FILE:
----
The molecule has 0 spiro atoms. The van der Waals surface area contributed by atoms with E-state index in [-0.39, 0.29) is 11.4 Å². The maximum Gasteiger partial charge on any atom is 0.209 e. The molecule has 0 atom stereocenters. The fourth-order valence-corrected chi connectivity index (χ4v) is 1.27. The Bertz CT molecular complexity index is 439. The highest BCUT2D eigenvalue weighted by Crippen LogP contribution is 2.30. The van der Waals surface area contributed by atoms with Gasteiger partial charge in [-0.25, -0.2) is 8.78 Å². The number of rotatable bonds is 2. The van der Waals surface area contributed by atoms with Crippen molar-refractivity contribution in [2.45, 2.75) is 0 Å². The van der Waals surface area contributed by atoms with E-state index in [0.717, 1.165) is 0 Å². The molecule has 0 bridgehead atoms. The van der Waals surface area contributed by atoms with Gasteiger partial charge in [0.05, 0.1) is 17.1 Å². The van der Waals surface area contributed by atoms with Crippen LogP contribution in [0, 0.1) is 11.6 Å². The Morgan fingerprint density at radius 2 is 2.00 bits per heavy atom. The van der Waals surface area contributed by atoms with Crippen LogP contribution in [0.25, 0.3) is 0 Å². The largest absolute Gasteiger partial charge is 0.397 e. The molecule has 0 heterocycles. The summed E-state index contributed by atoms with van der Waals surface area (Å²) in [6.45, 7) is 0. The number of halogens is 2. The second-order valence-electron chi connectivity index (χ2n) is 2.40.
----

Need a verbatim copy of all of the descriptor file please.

The molecule has 0 spiro atoms. The van der Waals surface area contributed by atoms with E-state index in [-0.39, 0.29) is 11.4 Å². The maximum Gasteiger partial charge on any atom is 0.209 e. The molecule has 0 atom stereocenters. The fourth-order valence-corrected chi connectivity index (χ4v) is 1.27. The Bertz CT molecular complexity index is 439. The highest BCUT2D eigenvalue weighted by Crippen LogP contribution is 2.30. The van der Waals surface area contributed by atoms with Gasteiger partial charge in [-0.25, -0.2) is 8.78 Å². The number of rotatable bonds is 2. The van der Waals surface area contributed by atoms with Crippen molar-refractivity contribution in [2.45, 2.75) is 0 Å². The van der Waals surface area contributed by atoms with E-state index in [0.717, 1.165) is 0 Å². The molecule has 0 bridgehead atoms. The van der Waals surface area contributed by atoms with Gasteiger partial charge in [0.05, 0.1) is 17.1 Å². The van der Waals surface area contributed by atoms with Crippen LogP contribution in [0, 0.1) is 11.6 Å². The Morgan fingerprint density at radius 2 is 2.00 bits per heavy atom. The van der Waals surface area contributed by atoms with Crippen LogP contribution in [0.25, 0.3) is 0 Å². The largest absolute Gasteiger partial charge is 0.397 e. The molecule has 0 heterocycles. The summed E-state index contributed by atoms with van der Waals surface area (Å²) in [6.45, 7) is 0. The number of halogens is 2. The second-order valence-electron chi connectivity index (χ2n) is 2.40.